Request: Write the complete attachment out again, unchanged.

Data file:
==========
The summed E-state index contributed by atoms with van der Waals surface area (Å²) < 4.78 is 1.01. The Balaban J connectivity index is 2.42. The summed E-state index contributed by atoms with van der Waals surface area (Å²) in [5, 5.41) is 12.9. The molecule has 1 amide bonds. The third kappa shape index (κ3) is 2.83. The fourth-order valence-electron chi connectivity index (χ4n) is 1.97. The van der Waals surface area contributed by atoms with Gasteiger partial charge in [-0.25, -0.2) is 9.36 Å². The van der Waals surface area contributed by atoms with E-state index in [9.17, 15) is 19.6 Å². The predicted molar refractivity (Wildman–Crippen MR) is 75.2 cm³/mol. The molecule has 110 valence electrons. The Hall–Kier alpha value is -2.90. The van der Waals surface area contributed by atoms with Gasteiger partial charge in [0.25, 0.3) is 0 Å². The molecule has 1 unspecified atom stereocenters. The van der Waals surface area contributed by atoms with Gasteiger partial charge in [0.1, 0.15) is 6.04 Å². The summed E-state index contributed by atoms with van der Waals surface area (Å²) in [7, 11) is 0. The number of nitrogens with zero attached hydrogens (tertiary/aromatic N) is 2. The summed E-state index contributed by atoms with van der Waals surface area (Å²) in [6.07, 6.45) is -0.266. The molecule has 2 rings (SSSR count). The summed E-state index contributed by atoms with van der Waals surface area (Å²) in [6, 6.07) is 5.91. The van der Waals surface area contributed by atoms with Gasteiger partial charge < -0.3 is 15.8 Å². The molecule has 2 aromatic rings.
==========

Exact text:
The summed E-state index contributed by atoms with van der Waals surface area (Å²) < 4.78 is 1.01. The Balaban J connectivity index is 2.42. The summed E-state index contributed by atoms with van der Waals surface area (Å²) in [5, 5.41) is 12.9. The molecule has 1 amide bonds. The third kappa shape index (κ3) is 2.83. The fourth-order valence-electron chi connectivity index (χ4n) is 1.97. The van der Waals surface area contributed by atoms with Gasteiger partial charge in [-0.25, -0.2) is 9.36 Å². The van der Waals surface area contributed by atoms with E-state index in [9.17, 15) is 19.6 Å². The predicted molar refractivity (Wildman–Crippen MR) is 75.2 cm³/mol. The molecule has 110 valence electrons. The Hall–Kier alpha value is -2.90. The van der Waals surface area contributed by atoms with Gasteiger partial charge in [0.25, 0.3) is 0 Å². The molecule has 1 unspecified atom stereocenters. The van der Waals surface area contributed by atoms with Gasteiger partial charge in [0.1, 0.15) is 6.04 Å². The summed E-state index contributed by atoms with van der Waals surface area (Å²) in [7, 11) is 0. The number of nitrogens with zero attached hydrogens (tertiary/aromatic N) is 2. The summed E-state index contributed by atoms with van der Waals surface area (Å²) in [6.07, 6.45) is -0.266. The molecule has 2 rings (SSSR count). The summed E-state index contributed by atoms with van der Waals surface area (Å²) in [6, 6.07) is 5.91. The van der Waals surface area contributed by atoms with Gasteiger partial charge < -0.3 is 15.8 Å². The molecule has 2 aromatic rings.